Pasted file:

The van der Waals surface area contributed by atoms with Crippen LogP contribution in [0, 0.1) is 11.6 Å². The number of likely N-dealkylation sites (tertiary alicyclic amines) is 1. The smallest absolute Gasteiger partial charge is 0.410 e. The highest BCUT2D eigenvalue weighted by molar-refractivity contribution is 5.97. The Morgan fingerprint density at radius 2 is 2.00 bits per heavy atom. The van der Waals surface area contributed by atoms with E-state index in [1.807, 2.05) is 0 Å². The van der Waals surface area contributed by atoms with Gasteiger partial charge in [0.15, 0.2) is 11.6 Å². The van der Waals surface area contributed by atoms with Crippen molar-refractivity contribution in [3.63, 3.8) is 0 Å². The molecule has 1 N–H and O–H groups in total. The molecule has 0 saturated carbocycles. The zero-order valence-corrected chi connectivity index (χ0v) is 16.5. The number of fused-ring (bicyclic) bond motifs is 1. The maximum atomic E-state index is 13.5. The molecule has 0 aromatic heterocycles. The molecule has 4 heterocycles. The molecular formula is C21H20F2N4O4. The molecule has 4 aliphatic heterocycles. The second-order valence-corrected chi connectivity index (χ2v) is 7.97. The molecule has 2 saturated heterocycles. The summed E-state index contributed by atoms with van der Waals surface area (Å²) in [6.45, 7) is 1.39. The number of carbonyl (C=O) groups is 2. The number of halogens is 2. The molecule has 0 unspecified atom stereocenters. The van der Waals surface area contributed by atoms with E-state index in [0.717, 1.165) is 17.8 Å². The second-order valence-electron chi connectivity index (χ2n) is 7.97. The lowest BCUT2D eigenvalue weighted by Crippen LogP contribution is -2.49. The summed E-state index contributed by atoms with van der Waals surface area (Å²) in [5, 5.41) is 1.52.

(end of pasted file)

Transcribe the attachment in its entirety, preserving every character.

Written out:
The van der Waals surface area contributed by atoms with Crippen LogP contribution in [0, 0.1) is 11.6 Å². The number of likely N-dealkylation sites (tertiary alicyclic amines) is 1. The smallest absolute Gasteiger partial charge is 0.410 e. The highest BCUT2D eigenvalue weighted by molar-refractivity contribution is 5.97. The Morgan fingerprint density at radius 2 is 2.00 bits per heavy atom. The van der Waals surface area contributed by atoms with E-state index in [1.807, 2.05) is 0 Å². The van der Waals surface area contributed by atoms with Gasteiger partial charge in [0.15, 0.2) is 11.6 Å². The van der Waals surface area contributed by atoms with Crippen molar-refractivity contribution in [3.63, 3.8) is 0 Å². The molecule has 1 N–H and O–H groups in total. The molecule has 0 saturated carbocycles. The zero-order valence-corrected chi connectivity index (χ0v) is 16.5. The number of fused-ring (bicyclic) bond motifs is 1. The maximum atomic E-state index is 13.5. The molecule has 0 aromatic heterocycles. The molecule has 4 heterocycles. The molecular formula is C21H20F2N4O4. The molecule has 4 aliphatic heterocycles. The second-order valence-corrected chi connectivity index (χ2v) is 7.97. The molecule has 2 saturated heterocycles. The summed E-state index contributed by atoms with van der Waals surface area (Å²) in [6.45, 7) is 1.39. The number of carbonyl (C=O) groups is 2. The number of halogens is 2. The molecule has 0 unspecified atom stereocenters. The van der Waals surface area contributed by atoms with E-state index in [0.717, 1.165) is 17.8 Å². The second-order valence-electron chi connectivity index (χ2n) is 7.97. The lowest BCUT2D eigenvalue weighted by Crippen LogP contribution is -2.49. The summed E-state index contributed by atoms with van der Waals surface area (Å²) in [5, 5.41) is 1.52.